Minnesota - Sun Drop
This citrus soda may've been introduced in Missouri, but it's got a strong foothold in Minnesota and the upper Midwest.
Mississippi - Barq's Root Beer
Barq's was invented in Louisiana, but first sold in Biloxi, Mississippi, when its founder moved there in 1897. That's some old-timey root beer.
Missouri - IBC Root Beer
Once Missouri's most famous soda company, IBC is now owned by Dr. Pepper Snapple Group, but that doesn't make its eponymous root beer any less delicious.
Montana - Flathead Lake
This one's pretty niche, but Flathead Lake produces "gourmet" sodas out of Montana in flavors like huckleberry and sour cherry.
Nebraska - Kool-Aid
Kool-Aid is Nebraska's official state soft drink (one of only two states to have one) and was invented there in 1927.
Nevada - Red Bull
More a postulation than anything, we're just assuming that everyone in Nevada needs Red Bull to keep going.
New Hampshire - Squamscot
Brewed and bottled in New Hampshire, Squamscot comes in flavors like birch beer, strawberry, and the mysterious "half & half".
New Jersey - Boylan's
Bottled in various locations all over New Jersey since its founding in 1891, Boylan's now makes a hell of a black-cherry soda, and all of their offerings come in retro-style bottles.
New Mexico - Blue Sky
Blue Sky's a natural soft drink producer founded in Santa Fe in 1980. It doesn't operate out of there anymore, but we kinda had to pick it due to its inherent Breaking Bad parallels.
New York - Dr. Brown's
No New York deli would be complete without a case full of Dr. Brown's, which comes in an array of flavors that include cream, black cherry, and... celery.
North Carolina - Cheerwine
There's no disputing -- North Carolinians love their Cheerwine.
North Dakota - Coca-Cola
DAMMIT, WE COULDN'T FIND ANYTHING FOR NORTH DAKOTA. So we just made their soda Coke. Get your act together, North Dakota!
Ohio - Cherikee Red
Rarely found outside Ohio, Cherikee Red is a cherry-flavored drink that was first produced there back in 1969.
Oklahoma - Dublin Dr. Pepper
A variety of Dr. Pepper that uses cane sugar rather than high fructose corn syrup, Dublin Dr. Pepper was discontinued back in 2012... but you can still find it in soda fountains all over Oklahoma. You go, Oklahoma!
Oregon - Thomas Kemper
Thomas Kemper was founded in Washington, but popularized in Portland when it was bought by a local company in 2006, and is now a local icon. They're the purveyors of fine, old-fashioned HFCS-less sodas.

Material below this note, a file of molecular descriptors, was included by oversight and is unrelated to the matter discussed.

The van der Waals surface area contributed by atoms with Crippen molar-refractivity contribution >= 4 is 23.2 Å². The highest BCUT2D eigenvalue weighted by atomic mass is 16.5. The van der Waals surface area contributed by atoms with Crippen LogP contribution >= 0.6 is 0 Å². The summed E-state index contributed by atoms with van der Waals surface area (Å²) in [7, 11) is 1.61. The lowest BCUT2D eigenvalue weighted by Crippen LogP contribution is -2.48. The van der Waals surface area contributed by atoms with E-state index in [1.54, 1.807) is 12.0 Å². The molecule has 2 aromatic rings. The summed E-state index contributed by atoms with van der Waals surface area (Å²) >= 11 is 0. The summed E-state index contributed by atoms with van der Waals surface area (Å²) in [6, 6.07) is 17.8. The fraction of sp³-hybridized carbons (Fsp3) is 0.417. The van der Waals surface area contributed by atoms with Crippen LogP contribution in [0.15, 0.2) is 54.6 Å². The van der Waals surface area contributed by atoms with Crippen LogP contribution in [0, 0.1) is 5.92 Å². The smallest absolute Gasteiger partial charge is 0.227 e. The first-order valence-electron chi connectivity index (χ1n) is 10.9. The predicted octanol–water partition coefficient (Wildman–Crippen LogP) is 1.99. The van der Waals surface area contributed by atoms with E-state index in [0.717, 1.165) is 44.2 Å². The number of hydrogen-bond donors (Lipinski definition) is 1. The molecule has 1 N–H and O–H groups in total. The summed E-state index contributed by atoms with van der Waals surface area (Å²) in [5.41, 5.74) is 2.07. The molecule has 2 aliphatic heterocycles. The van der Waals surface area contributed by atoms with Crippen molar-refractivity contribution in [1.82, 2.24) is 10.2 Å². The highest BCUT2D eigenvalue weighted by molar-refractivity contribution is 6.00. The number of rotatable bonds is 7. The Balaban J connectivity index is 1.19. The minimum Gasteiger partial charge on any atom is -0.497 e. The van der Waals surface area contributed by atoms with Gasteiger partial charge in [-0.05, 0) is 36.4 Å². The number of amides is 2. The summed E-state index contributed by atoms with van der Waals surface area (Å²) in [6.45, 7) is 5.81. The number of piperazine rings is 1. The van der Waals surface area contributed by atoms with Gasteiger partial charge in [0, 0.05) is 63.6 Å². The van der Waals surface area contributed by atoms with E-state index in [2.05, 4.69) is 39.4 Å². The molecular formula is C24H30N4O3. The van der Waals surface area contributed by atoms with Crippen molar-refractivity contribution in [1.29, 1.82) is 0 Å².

Pennsylvania - A-Treat
A-Treat started in 1918 in Allentown and continues to be the hometown favorite of many a wayward Philadelphian. Their birch beer is a must.
Rhode Island - Yacht Club Soda
Yacht Club is one of Rhode Island's beverage companies (and may well be one of its only companies, period), and they brew a wide variety of sodas, from birch beer to grape to peach seltzer.
South Carolina - Blenheim Ginger Ale
Since 1903, Blenheim has been producing some of the country's finest ginger ales in Hamer, South Carolina -- in mild, hot, and diet varieties.
South Dakota - Coca-Cola
The Dakotas have really got to ramp up their soda game, because South Dakota, too, was impossible to find any soda for. Pretty safe to say they like Coke there, though.
Tennessee - RC Cola
Famous in the South due to its status as one half of a working man's lunch (the other being a Moon Pie), RC Cola's made in Georgia, but it's pretty beloved in Tennessee, as well.
Texas - Dr. Pepper
If you ask a Texan what kind of Coke they want, chances are their answer will be "Dr. Pepper." (Sorry, Big Red.) Granted, "Coke" is their word for soda, but it's still pretty telling.
Utah - Sprite
Utah's huge Mormon population can't consume caffeine, so they've gotta drink a lot of Sprite.
Vermont - Sweet Water
Vermont's Sweet Water Bottling Company produces nine all-natural soft drinks in the spirit of the state (namely, Maple Soda).
Virginia - Cheerwine
Yeah, I know we already put Cheerwine as North Carolina's favorite soft drink, but it's definitely Virginia's, too. You'll have to share, North Carolina.
Washington - Jones Soda
Jones Soda's famous nationally for making some über-weird soda varieties of dubious repute, but their standard flavors (some of which are still pretty out there, like blue bubble gum) are quite refreshing.
West Virginia - Mountain Dew
Data doesn't lie -- West Virginians are nuts for Mountain Dew. Even moreso than the rest of America. It's almost to the point of being detrimental.
Wisconsin - Sprecher Root Beer
Sprecher is a pretty standard brewery in that it makes beer, but it's a little more well known for its sodas -- particularly its root beer, which has Wisconsinites foaming at the mouth in more ways than one.
Wyoming - Jackson Hole Soda
Advertising itself as "the best dang old-fashioned soda in the whole dang country", Jackson Hole is very much a Wyoming creation. Their Snake River Sarsaparilla is a must while viewing some Grand Tetons.